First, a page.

A year after the start of the coronavirus pandemic, and amid the emergence of new variants of Covid-19 across the world, there is another related problem that people are now experiencing. This is called long Covid.
Long Covid is different from the ordinary Covid-19 infection that can last for weeks up to three months. The latter is called long-duration Covid and the patients recover if they do not succumb to the illness. According to Dr. Anthony Komaroff, editor-in-chief of the Harvard Health Letter, Long Covid is also different from the condition of patients who suffered damage to major organs such as the lungs, heart, kidneys, or brain because of Covid-19 infection.
What Is Long Covid?
Dr. Komaroff defines patients with long Covid as those diagnosed with Covid-19 but no longer have the virus detectable in their body, yet they still experience persistent symptoms of the infection. They should have no evidence of permanent damage to major organs that can be causing such symptoms.
Among the symptoms reported by long Covid sufferers are lack of energy, feeling exhausted and sick after slight mental or physical exertion, extreme fatigue, shortness of breath, body aches and pains, difficulty concentrating, mental haze, and forgetfulness. Others also report fever, headaches, rapid heart rate, gastrointestinal issues, lack of appetite, sleep disorders, dizziness upon standing up, anxiety, and depression.
Dr. Komaroff says early studies state that 10 percent of those infected by Covid-19 can develop long COVID. He adds that long Covid lasts at least a year and how long it stays is yet undetermined.
Findings from various literature show that long Covid can affect not only those who went through severe Covid-19 but also those who had mild and moderate cases.
There are many terms used for long Covid, such as post-Covid syndrome, post-acute Covid-19 syndrome, and long haulers. The National Institutes of Health (NIH) refers to it as post-acute sequelae of SARS-CoV-2 infection (PASC).
A study published on MedRxiv surveyed 3,762 respondents from 56 countries. All had Covid-19 that lasted for more than 28 days before June 2020, although only 8.4 percent were in the hospital. Many of them continue to experience symptoms that bring significant disability after seven months. The most common symptoms were fatigue, general weakness after exertion, and cognitive dysfunction or brain fog. Most had relapses triggered by physical or mental activity and stress. Because of their condition, 45.2 percent had to reduce their work schedule while 22.3 percent were not able to work.
In a study of 177 people by Washington University published in February this year, a third were still reporting symptoms nine months after they had Covid-19.
Long Covid Clinics
Some clinics cater to patients with long Covid. Most of them, however, require a prior diagnosis of Covid-19. This disqualifies long Covid sufferers who had mild Covid and did not undergo testing. Fortunately, there are some, like a clinic affiliated with the University of Minnesota Medical School, that accept all patients with long Covid symptoms.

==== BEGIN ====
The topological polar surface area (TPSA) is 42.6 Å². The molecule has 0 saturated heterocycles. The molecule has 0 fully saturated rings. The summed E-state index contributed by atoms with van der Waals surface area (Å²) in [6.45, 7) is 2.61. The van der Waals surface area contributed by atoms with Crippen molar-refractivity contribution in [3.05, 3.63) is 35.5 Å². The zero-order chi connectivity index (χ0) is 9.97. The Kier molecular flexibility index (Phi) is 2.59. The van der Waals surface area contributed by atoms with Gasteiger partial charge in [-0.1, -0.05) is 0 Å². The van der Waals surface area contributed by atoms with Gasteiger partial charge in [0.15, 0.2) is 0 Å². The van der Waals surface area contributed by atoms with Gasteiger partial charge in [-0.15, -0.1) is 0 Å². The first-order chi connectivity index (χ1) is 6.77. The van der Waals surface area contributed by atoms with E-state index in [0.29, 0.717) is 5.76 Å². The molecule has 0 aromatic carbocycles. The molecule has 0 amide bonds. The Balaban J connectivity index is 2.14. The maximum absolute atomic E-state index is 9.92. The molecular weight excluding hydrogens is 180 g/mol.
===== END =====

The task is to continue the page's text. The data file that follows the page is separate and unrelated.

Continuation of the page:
If long Covid sufferers are house-bound and unable to perform daily tasks, they will need help from home health aides. These aides can visit their homes at certain hours to do the chores they cannot do for themselves, including personal tasks such as bathing and dressing if needed.
One Possible Diagnosis
The U.S. Myalgic Encephalomyelitis/Chronic Fatigue Syndrome (ME/CFS) Clinician Coalition encourages medical providers to consider a diagnosis of ME/CFS for Covid long-haulers. ME/CFS is a post-viral syndrome that frequently follows an infectious illness. Its main marker is malaise or feeling extremely exhausted and sick after physical exertion. Patients also experience flu-like symptoms, widespread pain, a considerable loss of function, difficulty standing for long periods, and deep exhaustion that does not improve with rest. They do not feel refreshed upon waking. Their thinking capacity and memory are failing. They report sensitivities in their sense of smell, taste, hearing, touch, and sight.
In February this year, the National Institute of Neurological Disorders and Stroke (NINDS) acknowledged the overlaps between PACS and ME/CFS.
The NIH announced on February 23 that it is investing $1.15 billion over four years to fund long Covid or PACS research. Its main goal is to eventually find treatments, and to do so it needs to gain a better understanding of the biological basis of PASC and why some people are more vulnerable to it than others.
The NINDS is leading these studies and will also be studying PACS in relation to ME/CFS.
A recent happy turn of events is the experience of a few long Covid sufferers who felt better after their first vaccine shot. Several small surveys show that about a third of respondents saw some improvement in their condition. While these surveys still need confirmation from more formal studies, the outlook is optimistic.
Long Covid or PACS causes severe and life-changing long-term symptoms. While patients must find ways to live with it now, there is hope as further studies are underway to tackle this condition.
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